Europe is experiencing an increasingly costly and destructive problem with its non-Western immigrant populations – particularly those from Muslim countries.
A new study shows that on a net migration of 25,000 non-Western immigrants per year, with an equal number of offspring, Holland alone incurs a net cost of €7.2 billion [$8.8 billion] a year.
In Denmark, looking at tax-payments vs. welfare benefits only, an average immigrant from a 3rd world country (not only Muslim countries) results in a net balance of minus USD 5.200 each year. Muslims in particular add a host of other expenses incurred e.g. from increased crime rates and from having to deal with illnesses that are the results of marriages between first cousins – a common practice in the Middle East that they have brought with them.
And it doesn’t get better with time. The price tag coming with the 2nd generation is only 2 per cent smaller.
A common explanation of the increased crime – and violent crime in particular – is that it is caused by war trauma but I don’t buy that argument. 2nd World War did not lead to crime waves among veterans or their children on neither side of the conflict. The same went for Jews.
One factor does, however, hold explanatory power: If the crime index of all people living in Denmark is 100, then a composite of people coming from ten mostly non-Muslim countries (Denmark, Germany, Poland, Sweden, Great Britain, Norway, Iceland, USA, Vietnam, Sri Lanka, China and Thailand) produce a crime index of 76.6. A composite of ten mostly Muslim countries (Turkey, Bosnia-Herzegovina, Yugoslavia, Somalia, Morocco, Iraq Pakistan, Lebanon, Iran and Afghanistan) give a crime index of 192.9.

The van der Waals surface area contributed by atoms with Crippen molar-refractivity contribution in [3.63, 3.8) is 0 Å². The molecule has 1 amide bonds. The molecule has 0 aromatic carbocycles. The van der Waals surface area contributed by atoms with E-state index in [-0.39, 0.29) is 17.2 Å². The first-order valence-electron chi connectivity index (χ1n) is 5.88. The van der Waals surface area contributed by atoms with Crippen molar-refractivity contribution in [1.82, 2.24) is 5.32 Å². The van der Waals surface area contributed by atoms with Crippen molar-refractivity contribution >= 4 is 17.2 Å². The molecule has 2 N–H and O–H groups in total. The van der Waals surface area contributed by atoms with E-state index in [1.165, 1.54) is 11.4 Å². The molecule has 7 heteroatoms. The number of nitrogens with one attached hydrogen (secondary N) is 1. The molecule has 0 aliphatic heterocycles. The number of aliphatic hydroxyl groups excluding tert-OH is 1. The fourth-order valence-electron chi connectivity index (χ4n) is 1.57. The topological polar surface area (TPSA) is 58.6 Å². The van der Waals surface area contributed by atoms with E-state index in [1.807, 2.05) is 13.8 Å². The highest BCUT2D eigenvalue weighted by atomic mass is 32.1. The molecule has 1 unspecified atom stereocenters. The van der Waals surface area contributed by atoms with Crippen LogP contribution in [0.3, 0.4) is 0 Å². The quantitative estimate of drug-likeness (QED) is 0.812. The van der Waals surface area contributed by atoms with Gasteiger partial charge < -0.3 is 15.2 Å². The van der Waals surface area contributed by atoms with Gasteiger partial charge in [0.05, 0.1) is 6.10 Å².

Morocco 255, Lebanon 243, Yugoslavia 242, Somalia 227, Iraq 129, Iran 186, and Afghanistan 116.
Moroccans have much higher crime rates than people from war-torn Iran, Iraq, Afghanistan and, not to speak of, Vietnam.
A study of 45.000 teenagers from across Germany concluded that boys growing up in religious Muslim families are more likely to be violent than others. Even when other social factors were taken into account, there remained a significant correlation between religiosity and readiness to use violence. The correlation was only found with Muslim boys. Not with other religions and not with girls
Below are two accounts of life in schools dominated by Muslims. The first is an article about a school in Denmark that appeared in the largest left-leaning newspaper here. It is written by Hana Al-Khambri and translated in part by me.